5 Born into a politically prominent British family, who were influential in aiding Jewish refugees fleeing the Nazis, her research into the properties of coal formed the basis for the development of today’s carbon fibre technology. However, it was the work she did on the structure of DNA at King’s College in London that marked her out as one of the most outstanding figures in the natural sciences. Controversy has always surrounded the fact that whilst Crick and Watson were awarded the Nobel Prize for their double helix model, she received no mention at all, even though her experimental material was instrumental in the discovery. Despite speculative suggestions that she was murdered - on the grounds that she might have been bearing a child as a result of a relationship with either Crick or Watson - the post mortem pointed conclusively to cancer on two counts. Firstly, that as a result of her profession, she exposed herself to large doses of x-ray radiation, and secondly, being genetically of Ashkenazi-Jewish descent, she was, unfortunately, more susceptible to the condition.



6 The Indian Robin Hood? Born into a lower caste family, at the age of eleven, she was married off to a man some two to three times her senior, who beat and raped her at will, and who ultimately dumped her. Quite a start in life! She was then kidnapped by dacoits, but was protected by one of their leaders: Vikram - who taught her how to get ahead in the world of AKs and general banditry. This, however, did not prevent her being beaten and raped by the police and her eventual capture by the people of Behmai during an escapade when Vikram died and she was raped over a period of three weeks by the men of the village. Upon her escape, she became the leader of one of the most notorious dacoit bands India had ever encountered, and took her revenge on the men of Behmai by massacring them. The Indian government, having failed to capture her, agreed to a truce on her terms. She served an eleven year gaol sentence, following which, she became a member of parliament, and was eventually assassinated in 2001. According to legend, she made a point of only robbing the upper castes and giving the loot to the poor.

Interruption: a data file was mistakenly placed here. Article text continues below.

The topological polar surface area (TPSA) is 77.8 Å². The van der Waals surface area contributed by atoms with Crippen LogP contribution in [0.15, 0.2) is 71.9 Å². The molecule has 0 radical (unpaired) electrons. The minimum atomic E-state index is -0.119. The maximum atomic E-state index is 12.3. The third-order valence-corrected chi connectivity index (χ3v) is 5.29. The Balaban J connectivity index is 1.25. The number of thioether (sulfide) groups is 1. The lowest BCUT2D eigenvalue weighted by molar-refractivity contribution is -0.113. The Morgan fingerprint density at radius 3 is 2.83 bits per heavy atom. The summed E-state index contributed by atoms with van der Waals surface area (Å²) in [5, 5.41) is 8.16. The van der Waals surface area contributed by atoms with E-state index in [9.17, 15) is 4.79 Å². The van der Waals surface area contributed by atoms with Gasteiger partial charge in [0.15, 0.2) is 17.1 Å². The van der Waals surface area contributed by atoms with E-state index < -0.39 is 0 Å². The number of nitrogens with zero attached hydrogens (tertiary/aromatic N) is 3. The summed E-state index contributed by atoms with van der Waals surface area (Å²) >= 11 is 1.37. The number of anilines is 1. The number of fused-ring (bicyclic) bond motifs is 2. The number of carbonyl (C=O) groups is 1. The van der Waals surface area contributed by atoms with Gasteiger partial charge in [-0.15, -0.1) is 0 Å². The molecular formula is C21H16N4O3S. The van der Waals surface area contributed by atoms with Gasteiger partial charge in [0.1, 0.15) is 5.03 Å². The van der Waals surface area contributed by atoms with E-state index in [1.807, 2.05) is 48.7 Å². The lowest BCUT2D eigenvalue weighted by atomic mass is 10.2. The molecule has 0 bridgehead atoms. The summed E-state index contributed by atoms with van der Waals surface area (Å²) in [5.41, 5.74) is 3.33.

7 Brilliant New York born photographer and war correspondent. She was taught the basics of photography by her father, who used her as his model. In her early twenties, having scandalised America with a sanitary towel advertisement, she moved to Paris and became Man Ray’s student assistant and model: featuring as the subject in some of his most enduring images. She was a fellow traveller with Jean Cocteau, Pablo Picasso, Max Ernst, Henry Moore, Paul Éluard and many others – eventually marrying British surrealist Roland Penrose. During the Second World War, she achieved renown as a photo-journalist taking many harrowing photographs of the death camps and documenting the lives of the American troops – she was also famously photographed bathing in Hitler’s bathtub. She never talked about her war time experiences, her images spoke volumes in themselves.